“Engineers have the responsibility to design environmentally low impact solutions for the natural and built environment that benefit te taiao [nature] and in turn generations to come – and I wanted to be a part of that,” Alyce says.
“During my degree I learnt that not only is there an opportunity to understand engineering from an ao Māori perspective – it is integral to for us to design engineering solutions for all of Aotearoa.”
During her studies, Alyce was involved with the ENGMe! kaupapa for tauira Māori, and Te Akatoki (Māori Students’ Association) as the Academic Representative for Engineering. She was also part of the UC Student Volunteer Army in various roles, including Vice President, Events Manager and Schools Coordinator, and started the ‘Māori in Engineering’ podcast. In 2021 she received the Ngāi Tahu Research Study Award in recognition of her performance in engineering and innovative thinking, and contribution to supporting Māori in Engineering.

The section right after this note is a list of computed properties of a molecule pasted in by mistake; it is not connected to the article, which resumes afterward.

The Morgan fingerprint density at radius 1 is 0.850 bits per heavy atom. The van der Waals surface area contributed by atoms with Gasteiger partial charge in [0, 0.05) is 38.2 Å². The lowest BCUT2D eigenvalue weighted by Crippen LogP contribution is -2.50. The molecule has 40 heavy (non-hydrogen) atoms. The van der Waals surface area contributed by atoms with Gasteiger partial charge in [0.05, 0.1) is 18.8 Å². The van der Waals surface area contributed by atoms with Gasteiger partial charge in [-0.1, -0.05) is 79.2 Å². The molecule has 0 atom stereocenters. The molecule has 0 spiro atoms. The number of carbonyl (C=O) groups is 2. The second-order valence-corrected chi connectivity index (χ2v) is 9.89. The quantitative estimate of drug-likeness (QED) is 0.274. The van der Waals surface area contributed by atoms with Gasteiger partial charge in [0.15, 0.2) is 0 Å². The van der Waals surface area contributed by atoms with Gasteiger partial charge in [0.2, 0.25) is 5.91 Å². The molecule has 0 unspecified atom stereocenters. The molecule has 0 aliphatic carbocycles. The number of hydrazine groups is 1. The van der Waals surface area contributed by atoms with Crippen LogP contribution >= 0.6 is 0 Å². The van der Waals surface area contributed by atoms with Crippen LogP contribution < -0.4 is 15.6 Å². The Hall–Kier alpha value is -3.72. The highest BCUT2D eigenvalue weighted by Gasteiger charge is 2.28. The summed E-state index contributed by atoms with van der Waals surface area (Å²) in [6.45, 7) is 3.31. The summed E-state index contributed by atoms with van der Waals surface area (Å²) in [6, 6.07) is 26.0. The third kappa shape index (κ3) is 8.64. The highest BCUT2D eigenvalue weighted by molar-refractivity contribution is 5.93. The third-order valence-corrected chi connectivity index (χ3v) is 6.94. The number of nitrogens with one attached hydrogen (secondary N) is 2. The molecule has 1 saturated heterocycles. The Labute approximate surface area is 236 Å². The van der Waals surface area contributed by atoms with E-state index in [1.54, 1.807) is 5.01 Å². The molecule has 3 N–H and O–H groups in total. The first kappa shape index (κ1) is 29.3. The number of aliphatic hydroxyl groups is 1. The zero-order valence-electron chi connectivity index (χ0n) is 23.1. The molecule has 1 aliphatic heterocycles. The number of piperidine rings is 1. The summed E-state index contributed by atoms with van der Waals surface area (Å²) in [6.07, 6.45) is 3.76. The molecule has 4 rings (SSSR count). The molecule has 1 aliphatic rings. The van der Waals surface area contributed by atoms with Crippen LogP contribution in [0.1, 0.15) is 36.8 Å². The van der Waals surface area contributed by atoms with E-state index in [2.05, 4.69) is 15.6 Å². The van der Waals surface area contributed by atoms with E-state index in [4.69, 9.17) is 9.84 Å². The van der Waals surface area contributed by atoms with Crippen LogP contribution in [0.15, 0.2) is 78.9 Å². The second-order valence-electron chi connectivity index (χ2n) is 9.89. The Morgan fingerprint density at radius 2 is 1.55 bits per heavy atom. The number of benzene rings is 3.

“When I came to university I didn’t know much about my own whakapapa Māori, so EngME! and Te Akatoki were integral for me to be where I am today,” Alyce says.
“My pathway of study meant that I was also able to study papers that focused on te reo Māori and Te Tiriti o Waitangi. Having knowledge that has helped me better understand Aotearoa meant that I felt I could enter the engineering industry a lot more grounded.”
Alyce is now employed as a graduate Water Engineer in the Water Assets team in Te Whanganui-a-Tara | Wellington, with a long-term career aspiration to support iwi Māori through engineering.
“I would like to continue to learn technical engineering skills and te reo Māori me onā tikanga Māori and use the two to understand how the engineering industry can better incorporate ao Māori into design, and develop meaningful partnerships with iwi Māori. I hope to have a positive impact on te taiao through harnessing mātauranga we already have and implementing strategic design in our engineering solutions.
“My long-term career aspiration is to empower rangatahi to pursue engineering as a career, to believe in themselves and do what they set their minds to. Manaaki whenua, manaaki tāngata, haere whakamua – if we take care of the land and take care of the people, we will take care of the future.”